As for inviting the whole class or all of one gender, when I was a kid, that wasn’t mandatory; the rule was “don’t talk about the party in front of people who aren’t invited” instead. I think that makes more sense, because some people live in small houses, or apartment buildings without common rooms, and some venue parties are prohibitively expensive, and a “must invite everyone” edict misses the chance to teach kids about budgeting and compromise–on a child level, that could be something like, “you can either have a party at the park with your whole class, a sleepover with four friends, because that’s about how many will fit in the living room, OR a special day out with your BFF at Six Flags.” If the absolute rule is, all the class, all the time, and fivers or tenners instead of concrete gifts, then those poor kids are going to grow up not knowing how to choose a gift for their significant other, or plan a wedding that they can afford with all the people who are important to them. But, I think common sense can save the day there too–choosing smaller, more portable gifts for swimming/roller skating/whatever parties, where everything has to be taken home afterwards. As for teaching kids to save for what they really want, I think that’s just a simple question of “push/pull.” So, it’s okay to pull the information from the host (in this case, the birthday kid’s parents), but not push it on the guests. So, it’d be politer to say, “Sally likes baseball and art, and she’s saving up to go to dance camp this summer,” than “Sally doesn’t need more toys!!! Give her money towards dance camp!!!” Also, don’t get me started on people who write cutesy poems about “give us money instead of physical gifts.” Rude is still rude, even in rhyme.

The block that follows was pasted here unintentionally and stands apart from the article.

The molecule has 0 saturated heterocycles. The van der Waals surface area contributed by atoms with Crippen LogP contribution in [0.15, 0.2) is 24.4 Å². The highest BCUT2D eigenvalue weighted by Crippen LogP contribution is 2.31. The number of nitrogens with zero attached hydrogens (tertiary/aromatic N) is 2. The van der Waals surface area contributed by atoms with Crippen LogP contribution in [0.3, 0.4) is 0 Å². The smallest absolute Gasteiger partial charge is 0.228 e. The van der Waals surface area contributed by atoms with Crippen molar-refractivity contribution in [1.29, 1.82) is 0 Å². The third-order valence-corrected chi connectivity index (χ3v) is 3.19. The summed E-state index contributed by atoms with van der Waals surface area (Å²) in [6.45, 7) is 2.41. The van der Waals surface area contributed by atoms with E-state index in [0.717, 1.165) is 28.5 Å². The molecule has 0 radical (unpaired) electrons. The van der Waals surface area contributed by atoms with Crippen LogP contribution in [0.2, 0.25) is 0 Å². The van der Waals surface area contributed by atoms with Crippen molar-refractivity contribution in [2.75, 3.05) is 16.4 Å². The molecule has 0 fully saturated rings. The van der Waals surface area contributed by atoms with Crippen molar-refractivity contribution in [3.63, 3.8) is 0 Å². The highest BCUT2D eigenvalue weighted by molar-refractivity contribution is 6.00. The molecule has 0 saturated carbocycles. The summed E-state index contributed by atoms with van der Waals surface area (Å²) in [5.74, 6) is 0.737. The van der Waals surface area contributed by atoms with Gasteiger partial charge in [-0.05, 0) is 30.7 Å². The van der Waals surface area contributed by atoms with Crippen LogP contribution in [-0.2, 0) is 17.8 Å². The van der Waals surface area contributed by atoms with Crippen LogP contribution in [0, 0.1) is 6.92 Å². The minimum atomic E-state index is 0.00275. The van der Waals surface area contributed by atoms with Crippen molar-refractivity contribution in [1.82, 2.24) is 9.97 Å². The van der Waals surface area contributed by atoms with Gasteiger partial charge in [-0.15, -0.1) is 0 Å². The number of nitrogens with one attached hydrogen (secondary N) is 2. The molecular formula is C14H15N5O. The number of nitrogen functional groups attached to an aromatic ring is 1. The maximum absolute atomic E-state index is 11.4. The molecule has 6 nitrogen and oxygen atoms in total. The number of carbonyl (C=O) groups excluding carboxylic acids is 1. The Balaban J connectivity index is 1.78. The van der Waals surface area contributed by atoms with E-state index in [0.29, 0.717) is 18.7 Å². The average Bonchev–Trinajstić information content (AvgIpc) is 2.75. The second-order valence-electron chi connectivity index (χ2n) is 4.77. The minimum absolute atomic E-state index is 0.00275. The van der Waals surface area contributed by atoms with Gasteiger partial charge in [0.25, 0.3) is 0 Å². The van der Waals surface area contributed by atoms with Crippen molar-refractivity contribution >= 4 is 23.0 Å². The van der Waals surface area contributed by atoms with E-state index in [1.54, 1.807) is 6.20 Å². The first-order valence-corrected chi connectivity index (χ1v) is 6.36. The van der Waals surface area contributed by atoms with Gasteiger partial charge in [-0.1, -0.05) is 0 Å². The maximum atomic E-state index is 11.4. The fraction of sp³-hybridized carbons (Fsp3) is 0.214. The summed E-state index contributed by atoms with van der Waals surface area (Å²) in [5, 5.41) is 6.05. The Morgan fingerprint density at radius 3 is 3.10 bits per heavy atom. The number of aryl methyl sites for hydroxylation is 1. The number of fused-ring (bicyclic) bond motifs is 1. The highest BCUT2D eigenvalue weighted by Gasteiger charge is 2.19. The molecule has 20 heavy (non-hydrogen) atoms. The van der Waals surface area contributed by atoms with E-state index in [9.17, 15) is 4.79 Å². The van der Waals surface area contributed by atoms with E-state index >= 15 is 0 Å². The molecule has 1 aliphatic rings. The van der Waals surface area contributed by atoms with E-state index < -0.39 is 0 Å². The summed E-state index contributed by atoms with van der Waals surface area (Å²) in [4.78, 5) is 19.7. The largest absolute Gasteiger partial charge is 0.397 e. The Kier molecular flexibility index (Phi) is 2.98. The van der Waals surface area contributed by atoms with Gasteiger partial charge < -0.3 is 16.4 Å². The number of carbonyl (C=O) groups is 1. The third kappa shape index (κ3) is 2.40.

• Anonymous January 14, 2019, 12:03 pm